1) HM Yet Again
Here is another piece about HM. This one features an interview with Brenda Milner, now in her nineties and one of the original researchers of HM. There’s a reminder of a detail which is on the video on the Types Of Long Term Memory of a study by Milner in which HM was able to learn to trace the outline of a star using a mirror. There’s also a contrast between the new Dittrich book and an earlier fictionalised account.
2) More On Split Brains
This video acts as a companion to the one we have been using on split brain patients. It features the same interviewer, Alan Alda, some 20 years after the one we use in class was made. Brain imaging is far more complex now than it was 20 years ago. This video shows that these patients still raise central questions about personality and consciousness.
3) Jo Boaler And Working Memory
Jo Boaler is professor of mathematics education at Stanford University. She uses brain science to explain how to teach Maths better. She’s come under fire because of some statements she has made about working memory in a leaflet for parents. This document has gone online from a couple of people who suggest more psychologically accurate ways of making claims about memory research and maths. This shows how difficult it is to apply psychological research without lapsing into error and making exaggerated claims. On the positive side, this paper ties in with the things we have been saying both in Year 1 and Year 2 about the complexity of brain function in relation to mathematics. There isn’t one part of the brain which is mathematical or logical. Very many parts are involved.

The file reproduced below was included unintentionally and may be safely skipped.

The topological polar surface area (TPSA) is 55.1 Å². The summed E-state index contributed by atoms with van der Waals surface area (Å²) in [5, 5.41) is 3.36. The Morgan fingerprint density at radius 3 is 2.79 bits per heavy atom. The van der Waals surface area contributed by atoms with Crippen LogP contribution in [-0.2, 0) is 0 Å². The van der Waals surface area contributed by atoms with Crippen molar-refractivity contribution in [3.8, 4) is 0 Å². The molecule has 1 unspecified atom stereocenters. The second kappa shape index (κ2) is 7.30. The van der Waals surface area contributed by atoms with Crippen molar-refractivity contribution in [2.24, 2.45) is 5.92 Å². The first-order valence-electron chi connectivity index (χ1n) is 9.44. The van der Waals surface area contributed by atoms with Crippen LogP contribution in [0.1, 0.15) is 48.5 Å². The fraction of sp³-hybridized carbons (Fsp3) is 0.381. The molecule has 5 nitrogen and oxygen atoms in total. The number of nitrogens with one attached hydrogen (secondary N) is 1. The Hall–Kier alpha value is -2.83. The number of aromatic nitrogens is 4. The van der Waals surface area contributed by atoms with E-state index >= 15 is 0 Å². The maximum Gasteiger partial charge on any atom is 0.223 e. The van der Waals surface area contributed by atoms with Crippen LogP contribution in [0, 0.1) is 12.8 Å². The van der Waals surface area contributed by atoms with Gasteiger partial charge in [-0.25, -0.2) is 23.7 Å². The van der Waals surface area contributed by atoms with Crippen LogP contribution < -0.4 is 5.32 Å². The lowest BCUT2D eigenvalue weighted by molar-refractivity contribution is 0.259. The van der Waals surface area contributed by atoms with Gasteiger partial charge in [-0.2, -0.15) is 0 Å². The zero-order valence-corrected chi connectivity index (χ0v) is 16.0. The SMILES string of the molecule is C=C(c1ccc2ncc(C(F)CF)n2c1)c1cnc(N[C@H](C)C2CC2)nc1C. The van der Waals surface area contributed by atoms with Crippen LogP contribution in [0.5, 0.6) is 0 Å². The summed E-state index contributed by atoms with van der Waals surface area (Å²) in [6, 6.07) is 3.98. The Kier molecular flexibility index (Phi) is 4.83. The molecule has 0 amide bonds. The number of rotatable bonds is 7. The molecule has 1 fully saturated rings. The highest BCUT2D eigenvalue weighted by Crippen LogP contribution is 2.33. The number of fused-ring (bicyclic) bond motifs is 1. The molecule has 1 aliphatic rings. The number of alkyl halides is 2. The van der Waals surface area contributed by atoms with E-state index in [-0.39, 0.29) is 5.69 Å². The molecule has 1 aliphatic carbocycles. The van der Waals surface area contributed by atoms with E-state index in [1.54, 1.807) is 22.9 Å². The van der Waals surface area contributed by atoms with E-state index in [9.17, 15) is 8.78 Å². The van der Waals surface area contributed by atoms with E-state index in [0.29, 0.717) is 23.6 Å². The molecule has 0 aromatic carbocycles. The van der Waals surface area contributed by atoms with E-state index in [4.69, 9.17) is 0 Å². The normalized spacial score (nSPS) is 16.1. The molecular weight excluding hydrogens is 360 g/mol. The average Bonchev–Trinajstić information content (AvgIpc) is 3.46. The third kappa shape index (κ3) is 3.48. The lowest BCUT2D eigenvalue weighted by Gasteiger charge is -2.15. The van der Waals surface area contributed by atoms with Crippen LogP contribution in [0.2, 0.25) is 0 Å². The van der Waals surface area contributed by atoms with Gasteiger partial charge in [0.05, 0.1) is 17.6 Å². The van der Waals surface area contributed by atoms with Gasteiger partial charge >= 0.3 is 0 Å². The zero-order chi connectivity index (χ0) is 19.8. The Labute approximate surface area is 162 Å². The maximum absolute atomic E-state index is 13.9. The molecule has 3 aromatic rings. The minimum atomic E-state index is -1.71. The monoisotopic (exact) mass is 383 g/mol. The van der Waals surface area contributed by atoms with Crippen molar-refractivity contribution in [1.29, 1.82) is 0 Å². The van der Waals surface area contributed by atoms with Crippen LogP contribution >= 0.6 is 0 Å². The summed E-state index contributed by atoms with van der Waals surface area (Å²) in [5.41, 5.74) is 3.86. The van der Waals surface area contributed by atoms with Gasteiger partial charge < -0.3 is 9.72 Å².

4) Imaging The Brain
Here’s an article which explains more about the controversy which has arisen over fMRI. There are some challenges here but also no reason for thinking that fMRI is fatally flawed as a method of studying the brain.
This article explains some research into how the brain processes the meaning of words. It demonstrates well a point we have made in lessons: language function is spread over many areas of the brain.
This link takes you to a news release about the work of Earl Miller. It challenges the compartmentalised view of the cortex where each area has a different job. This view has arisen partly because of what appears in text books but also because of how fMRI works. Miller’s method tracks electrical activity rather than blood flow. It offers a more dynamic picture of how the brain works.
Here he is talking about working memory and distractions.
5) Lily Bailey On OCD
She has a new book out. She talks about OCD here.
6) Women And Autism
In Year 2, we are going to be looking into research into autism as an example of gender bias. Here is a piece about recent qualitative research into the experience of women with autism. It shows the often disturbing consequences of a system of diagnosis which is designed around the male experience of autism.
7) James Flynn
James Flynn did a TED talk a few years ago about how intelligence test scores change over time. It is here.
Here is a piece about him from BBC Future